5. ČESKÝ KRUMLOV, CZECH REPUBLIC

Chris Yunker, Flickr // CC BY SA-2.0

This UNESCO World Heritage Site can be spotted even from distance, thanks to its signature red roofs and distinctively colorful castle. In fact, the State Castle is the second largest in the Czech Republic behind the Prague Castle. The old world cobblestone passageways are idyllic for a peaceful stroll. But for more of a rush, you could ride the popular rapids of the Vltava River, just a little upstream of this otherwise antique town.

6. BRUGES, BELGIUM


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Because of the picturesque beauty it offers at every turn, this medieval town is frequently flush with tourists. Cobblestone streets wind past canals, towering churches, centuries-old pubs, a historic market, and a courtyard carpeted in daffodils each spring. To really indulge, take a horse drawn carriage or a canal tour. And don't miss seeing Bonifaciusbrug, a bridge so enchanting you might think it's bewitched!

7. SHIRAKAWA-GO, JAPAN


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This mountain village has been deemed a UNESCO World Heritage Site because of its collection of 114 gassho-zukuri farmhouses, distinguishable by architecture that resembles "palms placed together and fingers pointing upward in prayer." The structures’ thatched roofs are crucial for keeping out the heavy snowfalls for which the area is known. Though no nails or metal were used in their construction, the exemplary craftsmanship has ensured that some of these structures are still standing more than 250 years later. Walking through these streets or taking in these buildings from the Ogimachi-Jyoshi (observation platform) is like strolling into Japan's vibrant past and heritage.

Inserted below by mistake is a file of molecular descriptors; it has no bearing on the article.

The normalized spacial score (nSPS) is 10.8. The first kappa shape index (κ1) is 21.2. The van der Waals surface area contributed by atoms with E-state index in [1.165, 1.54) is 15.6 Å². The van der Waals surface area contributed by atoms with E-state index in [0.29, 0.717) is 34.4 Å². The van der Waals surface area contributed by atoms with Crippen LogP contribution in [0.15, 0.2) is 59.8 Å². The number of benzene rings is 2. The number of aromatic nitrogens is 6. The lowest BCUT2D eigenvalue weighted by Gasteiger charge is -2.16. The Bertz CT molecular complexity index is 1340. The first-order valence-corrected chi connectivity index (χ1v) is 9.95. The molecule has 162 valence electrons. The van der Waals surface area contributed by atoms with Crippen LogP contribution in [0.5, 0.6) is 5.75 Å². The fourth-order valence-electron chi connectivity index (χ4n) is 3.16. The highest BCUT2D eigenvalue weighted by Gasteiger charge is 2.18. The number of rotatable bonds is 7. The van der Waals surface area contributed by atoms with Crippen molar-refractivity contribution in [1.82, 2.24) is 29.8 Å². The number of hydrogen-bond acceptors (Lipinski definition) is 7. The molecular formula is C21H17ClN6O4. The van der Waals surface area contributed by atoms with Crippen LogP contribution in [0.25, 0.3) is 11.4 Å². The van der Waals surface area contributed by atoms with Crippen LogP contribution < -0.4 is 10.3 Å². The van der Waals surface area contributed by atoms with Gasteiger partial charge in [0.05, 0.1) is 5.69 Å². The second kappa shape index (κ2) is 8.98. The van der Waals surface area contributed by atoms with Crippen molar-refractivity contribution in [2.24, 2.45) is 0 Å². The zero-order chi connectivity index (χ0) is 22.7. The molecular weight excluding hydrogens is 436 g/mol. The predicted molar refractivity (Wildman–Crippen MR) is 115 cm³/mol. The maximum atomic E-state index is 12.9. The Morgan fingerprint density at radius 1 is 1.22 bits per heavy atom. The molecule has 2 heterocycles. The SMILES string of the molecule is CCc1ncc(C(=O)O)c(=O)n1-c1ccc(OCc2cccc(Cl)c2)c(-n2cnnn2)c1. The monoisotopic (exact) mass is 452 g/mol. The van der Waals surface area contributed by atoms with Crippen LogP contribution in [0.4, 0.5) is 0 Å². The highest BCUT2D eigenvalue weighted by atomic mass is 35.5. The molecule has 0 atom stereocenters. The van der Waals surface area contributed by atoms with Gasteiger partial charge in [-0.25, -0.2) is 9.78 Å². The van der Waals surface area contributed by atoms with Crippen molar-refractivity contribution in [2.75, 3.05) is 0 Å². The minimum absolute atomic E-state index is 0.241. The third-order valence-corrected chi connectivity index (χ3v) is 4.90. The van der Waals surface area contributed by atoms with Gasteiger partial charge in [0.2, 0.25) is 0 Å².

8. COLMAR, FRANCE

Fonzie D, Flickr // CC BY 2.0

With tall buildings side-by-side with ornate carvings and facades painted in candy colors, it's no wonder that 

Colmar is one of the most popular tourist destinations of the Alsace region. One of the more curious details of the town's homes is how they build up and out, which originates from a clever way of getting around tax laws that based rates on property's square footage at street level. This town was considered such a treasure during World War II that Allied forces were careful not to bomb its 15th and 16th century wonders while attempting to oust the Germans from France.

9. POTES, SPAIN

This town along the Quiviesa and Deva Rivers looks like a page from an ambitious pop-up book. The walls and bridges that have defined the city's structure and sightseeing were a matter of necessity as Potes is placed on the joining of four valleys, amid an mountainous area and streaked with rivers. Its origins date back to the 8th century, though most of its acclaimed architecture comes from the 13th to 18th centuries. These include a labyrinth of alleyways and stairs, the gothic church of San Vicente, stately ancestral homes, the Bridge of San Cayetano, and its hermitage.